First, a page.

the conference, attention was drawn to the information that China,
with a fifth of the worlds population, registered a more
than 67% rise in reported HIV infections in the first six months
of 2001, 70 percent occurring among injecting drug users. The
total HIV/AIDS reported in China is 1 million.
is one of several countries reporting record rises in HIV infections.
Haiti, which has the highest rate of HIV infections outside sub-Saharan
Africa, were relieved at the timeliness of President Bushs
promise of AIDS relief. More clinics and laboratories will enable
accurate data to be collected. Experts predict a 50 percent rise
in the number of people identified as infected with the virus
as a result of more sophisticated diagnostic services. Given the
rudimentary clinics - if any - in many countries, especially in
rural areas, it is impossible to tell how many people actually
have the virus at present. The global totals are for known
2002, after pressure from AIDS advocates, the World Trade Organization
essentially granted countries the right to break (bypass)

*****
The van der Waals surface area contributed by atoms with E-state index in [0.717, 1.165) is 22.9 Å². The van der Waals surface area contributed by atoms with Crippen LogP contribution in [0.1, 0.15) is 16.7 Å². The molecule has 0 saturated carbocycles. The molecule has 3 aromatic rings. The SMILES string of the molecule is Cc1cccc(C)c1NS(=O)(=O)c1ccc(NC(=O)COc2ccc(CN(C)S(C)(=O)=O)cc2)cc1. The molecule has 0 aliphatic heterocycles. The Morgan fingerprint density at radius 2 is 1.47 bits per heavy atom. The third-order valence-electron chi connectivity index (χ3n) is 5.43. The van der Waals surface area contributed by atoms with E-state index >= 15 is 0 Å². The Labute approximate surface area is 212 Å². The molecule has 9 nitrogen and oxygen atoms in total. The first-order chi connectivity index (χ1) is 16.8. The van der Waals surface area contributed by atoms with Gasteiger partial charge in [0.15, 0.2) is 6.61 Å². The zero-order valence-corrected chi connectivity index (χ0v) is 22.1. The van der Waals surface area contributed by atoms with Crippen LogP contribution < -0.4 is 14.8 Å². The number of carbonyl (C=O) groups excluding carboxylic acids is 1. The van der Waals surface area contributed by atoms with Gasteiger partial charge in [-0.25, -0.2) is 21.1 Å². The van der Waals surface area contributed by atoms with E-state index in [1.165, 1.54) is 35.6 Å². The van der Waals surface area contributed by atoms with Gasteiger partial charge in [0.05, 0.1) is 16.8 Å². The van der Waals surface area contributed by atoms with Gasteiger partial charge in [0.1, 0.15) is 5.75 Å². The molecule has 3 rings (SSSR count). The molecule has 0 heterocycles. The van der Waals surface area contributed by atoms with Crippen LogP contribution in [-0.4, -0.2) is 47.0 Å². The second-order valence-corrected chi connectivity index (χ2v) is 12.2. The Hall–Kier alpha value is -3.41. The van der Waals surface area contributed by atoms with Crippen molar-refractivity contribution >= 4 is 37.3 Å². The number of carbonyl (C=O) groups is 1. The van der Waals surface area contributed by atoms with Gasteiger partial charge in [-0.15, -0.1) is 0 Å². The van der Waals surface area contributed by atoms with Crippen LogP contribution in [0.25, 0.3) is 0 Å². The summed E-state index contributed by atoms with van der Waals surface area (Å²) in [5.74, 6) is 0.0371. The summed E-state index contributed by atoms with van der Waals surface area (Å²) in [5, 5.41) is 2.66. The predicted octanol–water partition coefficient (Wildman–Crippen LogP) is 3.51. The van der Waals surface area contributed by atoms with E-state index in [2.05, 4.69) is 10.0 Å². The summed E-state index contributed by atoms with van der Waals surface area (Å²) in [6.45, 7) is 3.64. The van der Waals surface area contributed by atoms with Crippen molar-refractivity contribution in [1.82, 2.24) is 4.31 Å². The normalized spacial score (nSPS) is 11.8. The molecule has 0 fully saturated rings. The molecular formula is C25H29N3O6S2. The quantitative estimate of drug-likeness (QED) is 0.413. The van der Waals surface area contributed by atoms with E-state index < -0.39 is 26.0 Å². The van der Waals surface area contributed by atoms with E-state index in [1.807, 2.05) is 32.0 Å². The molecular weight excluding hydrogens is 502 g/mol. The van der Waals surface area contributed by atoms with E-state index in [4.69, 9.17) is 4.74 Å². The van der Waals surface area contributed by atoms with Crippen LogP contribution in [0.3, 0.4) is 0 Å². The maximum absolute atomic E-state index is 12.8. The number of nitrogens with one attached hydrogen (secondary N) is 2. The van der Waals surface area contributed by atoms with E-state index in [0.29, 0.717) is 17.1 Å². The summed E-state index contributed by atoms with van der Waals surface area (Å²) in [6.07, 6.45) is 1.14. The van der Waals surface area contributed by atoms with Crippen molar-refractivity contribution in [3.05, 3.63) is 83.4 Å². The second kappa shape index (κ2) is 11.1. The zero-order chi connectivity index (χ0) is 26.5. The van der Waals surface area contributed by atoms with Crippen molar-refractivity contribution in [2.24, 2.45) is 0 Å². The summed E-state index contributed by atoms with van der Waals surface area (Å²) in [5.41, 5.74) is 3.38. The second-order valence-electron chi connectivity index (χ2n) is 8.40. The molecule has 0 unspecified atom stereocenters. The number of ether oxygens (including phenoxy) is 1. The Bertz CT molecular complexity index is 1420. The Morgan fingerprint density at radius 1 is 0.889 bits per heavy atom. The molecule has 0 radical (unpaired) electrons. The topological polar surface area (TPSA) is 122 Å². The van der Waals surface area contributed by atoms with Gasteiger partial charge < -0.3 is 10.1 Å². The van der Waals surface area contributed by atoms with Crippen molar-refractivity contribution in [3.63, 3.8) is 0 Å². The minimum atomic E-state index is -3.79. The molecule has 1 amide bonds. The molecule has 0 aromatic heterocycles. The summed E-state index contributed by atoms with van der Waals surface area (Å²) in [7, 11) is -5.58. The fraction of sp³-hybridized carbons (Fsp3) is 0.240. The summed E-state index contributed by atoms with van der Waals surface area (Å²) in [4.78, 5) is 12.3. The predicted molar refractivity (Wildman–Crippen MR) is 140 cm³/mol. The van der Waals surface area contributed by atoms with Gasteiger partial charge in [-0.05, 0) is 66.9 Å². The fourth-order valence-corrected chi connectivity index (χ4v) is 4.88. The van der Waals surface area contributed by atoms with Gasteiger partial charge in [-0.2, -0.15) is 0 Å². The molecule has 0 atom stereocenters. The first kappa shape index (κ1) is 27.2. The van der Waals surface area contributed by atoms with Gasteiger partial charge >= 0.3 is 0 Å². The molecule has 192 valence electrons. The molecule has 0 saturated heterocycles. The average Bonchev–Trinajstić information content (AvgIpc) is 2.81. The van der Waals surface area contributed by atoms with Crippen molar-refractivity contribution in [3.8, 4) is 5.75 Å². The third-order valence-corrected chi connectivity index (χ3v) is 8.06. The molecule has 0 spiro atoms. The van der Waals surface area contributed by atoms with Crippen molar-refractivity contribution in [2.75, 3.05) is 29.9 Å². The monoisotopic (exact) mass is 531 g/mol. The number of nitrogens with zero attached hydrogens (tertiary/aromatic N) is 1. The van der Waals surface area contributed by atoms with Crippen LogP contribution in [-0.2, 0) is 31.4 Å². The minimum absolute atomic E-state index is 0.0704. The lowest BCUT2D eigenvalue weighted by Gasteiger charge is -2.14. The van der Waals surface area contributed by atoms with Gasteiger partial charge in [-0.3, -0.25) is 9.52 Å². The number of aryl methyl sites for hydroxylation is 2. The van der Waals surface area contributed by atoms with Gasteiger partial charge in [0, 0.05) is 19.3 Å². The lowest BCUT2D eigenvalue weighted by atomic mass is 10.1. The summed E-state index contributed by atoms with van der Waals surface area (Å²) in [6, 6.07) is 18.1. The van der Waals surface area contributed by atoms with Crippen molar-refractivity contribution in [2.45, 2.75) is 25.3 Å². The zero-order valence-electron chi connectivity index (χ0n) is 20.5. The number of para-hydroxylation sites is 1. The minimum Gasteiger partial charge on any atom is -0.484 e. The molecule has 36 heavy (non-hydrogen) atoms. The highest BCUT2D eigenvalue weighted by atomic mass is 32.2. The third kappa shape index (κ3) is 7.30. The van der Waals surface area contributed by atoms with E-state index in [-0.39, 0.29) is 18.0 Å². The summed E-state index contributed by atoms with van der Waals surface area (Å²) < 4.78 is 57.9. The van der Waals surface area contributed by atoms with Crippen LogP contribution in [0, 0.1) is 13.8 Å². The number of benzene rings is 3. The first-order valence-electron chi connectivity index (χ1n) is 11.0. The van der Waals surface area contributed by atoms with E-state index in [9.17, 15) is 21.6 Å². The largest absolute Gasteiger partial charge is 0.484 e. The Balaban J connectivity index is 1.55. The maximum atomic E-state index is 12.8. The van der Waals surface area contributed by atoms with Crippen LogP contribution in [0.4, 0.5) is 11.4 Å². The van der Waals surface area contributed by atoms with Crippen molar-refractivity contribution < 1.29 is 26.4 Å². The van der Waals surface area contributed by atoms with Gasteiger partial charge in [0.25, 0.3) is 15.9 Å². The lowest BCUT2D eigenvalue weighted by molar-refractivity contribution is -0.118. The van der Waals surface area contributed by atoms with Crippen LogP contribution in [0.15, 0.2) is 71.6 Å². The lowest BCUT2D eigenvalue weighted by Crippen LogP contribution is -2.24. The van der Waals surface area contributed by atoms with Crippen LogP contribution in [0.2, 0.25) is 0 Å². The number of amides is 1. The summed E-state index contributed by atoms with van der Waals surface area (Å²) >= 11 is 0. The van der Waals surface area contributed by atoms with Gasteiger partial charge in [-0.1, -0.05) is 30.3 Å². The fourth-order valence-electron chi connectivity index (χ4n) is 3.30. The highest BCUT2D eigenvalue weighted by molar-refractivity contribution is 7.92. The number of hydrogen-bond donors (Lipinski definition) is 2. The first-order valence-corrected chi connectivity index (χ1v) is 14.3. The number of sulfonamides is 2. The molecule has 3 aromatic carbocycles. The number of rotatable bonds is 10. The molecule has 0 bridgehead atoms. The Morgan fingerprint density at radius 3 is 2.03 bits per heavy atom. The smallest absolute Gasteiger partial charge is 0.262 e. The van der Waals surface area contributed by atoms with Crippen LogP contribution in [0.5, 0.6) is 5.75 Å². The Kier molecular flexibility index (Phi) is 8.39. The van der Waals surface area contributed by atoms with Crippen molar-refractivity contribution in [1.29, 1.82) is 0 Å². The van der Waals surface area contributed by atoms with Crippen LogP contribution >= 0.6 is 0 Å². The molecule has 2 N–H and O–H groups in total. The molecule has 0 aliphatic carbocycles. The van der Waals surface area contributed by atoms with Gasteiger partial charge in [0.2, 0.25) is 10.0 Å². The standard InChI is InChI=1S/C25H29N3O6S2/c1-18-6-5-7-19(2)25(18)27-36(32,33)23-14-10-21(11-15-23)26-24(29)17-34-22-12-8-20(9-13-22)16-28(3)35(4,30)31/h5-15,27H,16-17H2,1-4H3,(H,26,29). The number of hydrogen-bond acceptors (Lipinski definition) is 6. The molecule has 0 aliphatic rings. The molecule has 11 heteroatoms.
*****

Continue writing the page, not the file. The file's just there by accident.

patents if the medications were essential to combating a
national health emergency and were otherwise unaffordable.
According to Elizabeth Rosenthal of The New York Times,
insufficient access to medications has been especially infuriating
for AIDS advocates in China, since China has an impressive pharmaceutical
industry well-known for its expertise in Western medicine.
Desano, a company based in Shanghai, already legally makes the
raw ingredients of the AIDS cocktail, and ships it
overseas for profit.
Chinese Government - not long ago in complete denial that they
had an AIDS problem - ultimately threatened to break patents by
the end of 2002, despite World Trade Organization restrictions,
because of the toll the disease is taking in China.
an article last fall in The New York Times entitled China
Now Set to Make Copies of Aids Drugs Says a Million Infected
Reversal in Policy, Elisabeth Rosenthal reported
that one of Chinas most outspoken aids advocates, Dr. Wan
Yanhai, who disappeared in Beijing on August 24th, 2002, was in
the custody of the State Custody Bureau. According
to the article, Dr. Wan, who had been followed and harassed